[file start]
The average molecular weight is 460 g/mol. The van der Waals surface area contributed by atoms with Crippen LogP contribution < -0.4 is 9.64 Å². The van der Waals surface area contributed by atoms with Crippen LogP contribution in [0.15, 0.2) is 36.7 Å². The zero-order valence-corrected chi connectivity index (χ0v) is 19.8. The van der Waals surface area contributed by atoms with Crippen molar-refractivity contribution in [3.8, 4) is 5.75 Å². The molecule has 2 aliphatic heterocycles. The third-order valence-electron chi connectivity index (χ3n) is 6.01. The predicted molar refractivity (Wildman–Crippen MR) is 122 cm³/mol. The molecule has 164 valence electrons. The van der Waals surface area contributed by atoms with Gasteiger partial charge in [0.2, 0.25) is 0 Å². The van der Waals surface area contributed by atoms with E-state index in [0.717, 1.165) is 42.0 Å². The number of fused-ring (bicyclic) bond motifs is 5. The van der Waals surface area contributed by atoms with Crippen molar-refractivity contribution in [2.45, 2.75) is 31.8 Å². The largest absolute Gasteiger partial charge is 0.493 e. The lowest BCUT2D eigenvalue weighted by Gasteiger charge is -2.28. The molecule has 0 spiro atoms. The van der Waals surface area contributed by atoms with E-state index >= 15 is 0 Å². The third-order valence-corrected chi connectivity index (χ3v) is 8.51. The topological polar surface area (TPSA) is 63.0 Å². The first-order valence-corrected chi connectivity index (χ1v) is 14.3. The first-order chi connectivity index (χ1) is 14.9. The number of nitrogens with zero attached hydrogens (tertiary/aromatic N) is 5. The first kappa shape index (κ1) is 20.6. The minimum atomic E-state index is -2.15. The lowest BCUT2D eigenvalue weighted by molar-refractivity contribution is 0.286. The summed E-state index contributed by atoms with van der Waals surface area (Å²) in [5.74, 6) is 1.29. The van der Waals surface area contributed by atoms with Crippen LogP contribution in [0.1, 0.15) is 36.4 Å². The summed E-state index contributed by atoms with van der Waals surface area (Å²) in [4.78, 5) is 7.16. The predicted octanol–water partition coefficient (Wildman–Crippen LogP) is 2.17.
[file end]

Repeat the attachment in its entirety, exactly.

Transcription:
The average molecular weight is 460 g/mol. The van der Waals surface area contributed by atoms with Crippen LogP contribution < -0.4 is 9.64 Å². The van der Waals surface area contributed by atoms with Crippen LogP contribution in [0.15, 0.2) is 36.7 Å². The zero-order valence-corrected chi connectivity index (χ0v) is 19.8. The van der Waals surface area contributed by atoms with Crippen molar-refractivity contribution in [3.8, 4) is 5.75 Å². The molecule has 2 aliphatic heterocycles. The third-order valence-electron chi connectivity index (χ3n) is 6.01. The predicted molar refractivity (Wildman–Crippen MR) is 122 cm³/mol. The molecule has 164 valence electrons. The van der Waals surface area contributed by atoms with Gasteiger partial charge in [0.2, 0.25) is 0 Å². The van der Waals surface area contributed by atoms with E-state index in [0.717, 1.165) is 42.0 Å². The number of fused-ring (bicyclic) bond motifs is 5. The van der Waals surface area contributed by atoms with Crippen molar-refractivity contribution in [2.45, 2.75) is 31.8 Å². The largest absolute Gasteiger partial charge is 0.493 e. The lowest BCUT2D eigenvalue weighted by Gasteiger charge is -2.28. The molecule has 0 spiro atoms. The van der Waals surface area contributed by atoms with E-state index >= 15 is 0 Å². The third-order valence-corrected chi connectivity index (χ3v) is 8.51. The topological polar surface area (TPSA) is 63.0 Å². The first-order valence-corrected chi connectivity index (χ1v) is 14.3. The first-order chi connectivity index (χ1) is 14.9. The number of nitrogens with zero attached hydrogens (tertiary/aromatic N) is 5. The first kappa shape index (κ1) is 20.6. The minimum atomic E-state index is -2.15. The lowest BCUT2D eigenvalue weighted by molar-refractivity contribution is 0.286. The summed E-state index contributed by atoms with van der Waals surface area (Å²) in [5.74, 6) is 1.29. The van der Waals surface area contributed by atoms with Crippen LogP contribution in [0.1, 0.15) is 36.4 Å². The summed E-state index contributed by atoms with van der Waals surface area (Å²) in [4.78, 5) is 7.16. The predicted octanol–water partition coefficient (Wildman–Crippen LogP) is 2.17.